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Heat wave could hit Seattle area neighborhoods differently – possible 20 degrees difference

caption: FILE PHOTO: Curtis Brown, 5, plays at an overnight daycare facility on Thursday, August 1, 2019, in Renton.
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FILE PHOTO: Curtis Brown, 5, plays at an overnight daycare facility on Thursday, August 1, 2019, in Renton.
KUOW Photo/Megan Farmer

The heat wave expected this weekend in western Washington won’t hit everyone the same.

During a hot spell last July, some neighborhoods saw a 20-degree difference.

“That Renton-Kent-Auburn corridor really popped out,” said Lara Whitely Binder, a climate adaptation scientist with King County. “Temperatures were in the mid to upper 90s.”

Other hot spots included the Duwamish Valley, Redmond, and areas around Sea-Tac Airport.

Here's how the very hot afternoon of July 28, 2020 looked:

Afternoon Study
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And here's how that evening looked. The concrete and pavement of south King County retained that daytime heat while leafier areas cooled off, offering some relief.

Evening Study
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Binder noted that the heatwave in the study lasted a day, while the impending heat wave is expected to last several days, making nighttime cooling more important.

Earlier studies in Tacoma and other cities have found that "redlined" neighborhoods—areas that mortgage lenders in decades past deemed too risky for loans because people of color lived there—are usually hotter in the summer than wealthier neighborhoods.

“Across 108 cities, those areas were 5 degrees Fahrenheit warmer than their counterpart areas,” said Vivek Shandas, an urban planning professor at Portland State University. He spoke to KUOW last summer.

“There is a very clear environmental justice dimension. This is a systematic pattern,” Shandas said.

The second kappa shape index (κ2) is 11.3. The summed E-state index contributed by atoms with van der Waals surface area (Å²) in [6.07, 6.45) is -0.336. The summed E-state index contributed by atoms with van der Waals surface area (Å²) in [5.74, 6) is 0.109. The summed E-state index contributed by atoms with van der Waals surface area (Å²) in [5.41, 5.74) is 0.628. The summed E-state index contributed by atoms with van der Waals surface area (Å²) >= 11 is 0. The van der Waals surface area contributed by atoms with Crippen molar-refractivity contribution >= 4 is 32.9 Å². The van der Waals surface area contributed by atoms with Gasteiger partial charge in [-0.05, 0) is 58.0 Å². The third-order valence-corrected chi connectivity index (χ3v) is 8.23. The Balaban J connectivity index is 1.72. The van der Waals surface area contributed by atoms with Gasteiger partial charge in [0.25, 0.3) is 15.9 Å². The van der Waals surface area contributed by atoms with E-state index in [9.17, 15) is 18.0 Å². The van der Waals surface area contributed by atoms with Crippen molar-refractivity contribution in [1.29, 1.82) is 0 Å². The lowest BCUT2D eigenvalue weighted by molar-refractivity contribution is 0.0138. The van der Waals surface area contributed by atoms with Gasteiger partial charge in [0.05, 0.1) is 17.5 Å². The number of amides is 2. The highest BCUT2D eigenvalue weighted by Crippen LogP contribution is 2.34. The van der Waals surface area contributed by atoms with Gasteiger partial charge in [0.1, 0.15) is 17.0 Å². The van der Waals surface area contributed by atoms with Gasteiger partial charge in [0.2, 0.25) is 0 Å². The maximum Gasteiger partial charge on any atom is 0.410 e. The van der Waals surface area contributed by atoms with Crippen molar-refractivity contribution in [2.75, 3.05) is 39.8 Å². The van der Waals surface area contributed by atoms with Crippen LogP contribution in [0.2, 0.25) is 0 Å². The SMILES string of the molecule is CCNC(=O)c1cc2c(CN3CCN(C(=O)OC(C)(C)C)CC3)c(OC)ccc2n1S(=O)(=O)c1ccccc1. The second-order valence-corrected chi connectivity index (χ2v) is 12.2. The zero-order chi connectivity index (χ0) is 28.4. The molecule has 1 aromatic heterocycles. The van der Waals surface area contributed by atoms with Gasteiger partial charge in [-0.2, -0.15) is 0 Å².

While western Washington's summers are mild compared to most of the country's, we're unprepared for heat when it does come.

Only a third of homes in King County have air conditioning.

"We're so used to a more moderate summer climate that we become particularly vulnerable to these types of heat events," Binder said. "We're not really well adapted for the heat."

Seattle and King County hired Shandas’s consulting firm, CAPA Strategies, to help map the county’s urban heat islands.

The firm mapped Tacoma’s hot spots in 2019. When waterfront areas reached 82 degrees in mid-afternoon, other parts of town hit 94.

King County officials say the mapping will help them direct trees, green spaces, spray parks, cooling centers and energy-efficiency retrofits to the neighborhoods where they are most needed.

Doing so could both protect vulnerable populations and reduce strain on the region’s electrical grid from expanded use of energy-intensive air conditioners.

Shandas said many of the redlined areas that tend to heat up the most sit next to large industrial parks, highways and big-box stores.

“When one group said, ‘not in my back yard,’ another group said that in not-as-loud as a voice, and they ended up receiving those developments,” he said.

Those developments are heat magnets. “The concrete and the asphalt laid down in those areas was really driving what was happening in the adjacent areas,” he said.

While newly planted trees might take a decade or more to provide much shade, measures like replacing dark roofs with light roofs can provide immediate relief from the heat.

Those measures would do little to address the global emissions of greenhouse gases that are heating the planet and making heat waves more extreme and more frequent.

But most climate watchers now agree that learning to adapt to a hotter world is every bit as necessary as transitioning away from the fossil fuels that are destabilizing our world.

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